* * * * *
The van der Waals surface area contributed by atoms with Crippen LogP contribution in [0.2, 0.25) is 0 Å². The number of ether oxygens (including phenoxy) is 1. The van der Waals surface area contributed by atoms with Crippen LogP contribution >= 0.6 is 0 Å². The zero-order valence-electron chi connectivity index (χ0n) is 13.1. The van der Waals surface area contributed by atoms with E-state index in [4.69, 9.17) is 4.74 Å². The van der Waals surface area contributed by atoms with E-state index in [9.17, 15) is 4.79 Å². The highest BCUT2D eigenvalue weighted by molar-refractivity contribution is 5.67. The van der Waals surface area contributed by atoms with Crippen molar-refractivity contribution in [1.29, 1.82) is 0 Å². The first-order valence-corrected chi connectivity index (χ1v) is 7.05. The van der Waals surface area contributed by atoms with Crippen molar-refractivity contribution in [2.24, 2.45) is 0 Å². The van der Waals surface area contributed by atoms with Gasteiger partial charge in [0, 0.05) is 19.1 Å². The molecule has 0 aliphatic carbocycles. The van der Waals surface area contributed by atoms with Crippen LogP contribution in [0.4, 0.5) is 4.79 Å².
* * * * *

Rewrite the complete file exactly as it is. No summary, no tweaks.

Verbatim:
The van der Waals surface area contributed by atoms with Crippen LogP contribution in [0.2, 0.25) is 0 Å². The number of ether oxygens (including phenoxy) is 1. The van der Waals surface area contributed by atoms with Crippen LogP contribution >= 0.6 is 0 Å². The zero-order valence-electron chi connectivity index (χ0n) is 13.1. The van der Waals surface area contributed by atoms with E-state index in [4.69, 9.17) is 4.74 Å². The van der Waals surface area contributed by atoms with E-state index in [9.17, 15) is 4.79 Å². The highest BCUT2D eigenvalue weighted by molar-refractivity contribution is 5.67. The van der Waals surface area contributed by atoms with Crippen molar-refractivity contribution in [1.29, 1.82) is 0 Å². The first-order valence-corrected chi connectivity index (χ1v) is 7.05. The van der Waals surface area contributed by atoms with Crippen molar-refractivity contribution in [2.24, 2.45) is 0 Å². The van der Waals surface area contributed by atoms with Gasteiger partial charge in [0, 0.05) is 19.1 Å². The molecule has 0 aliphatic carbocycles. The van der Waals surface area contributed by atoms with Crippen LogP contribution in [0.4, 0.5) is 4.79 Å².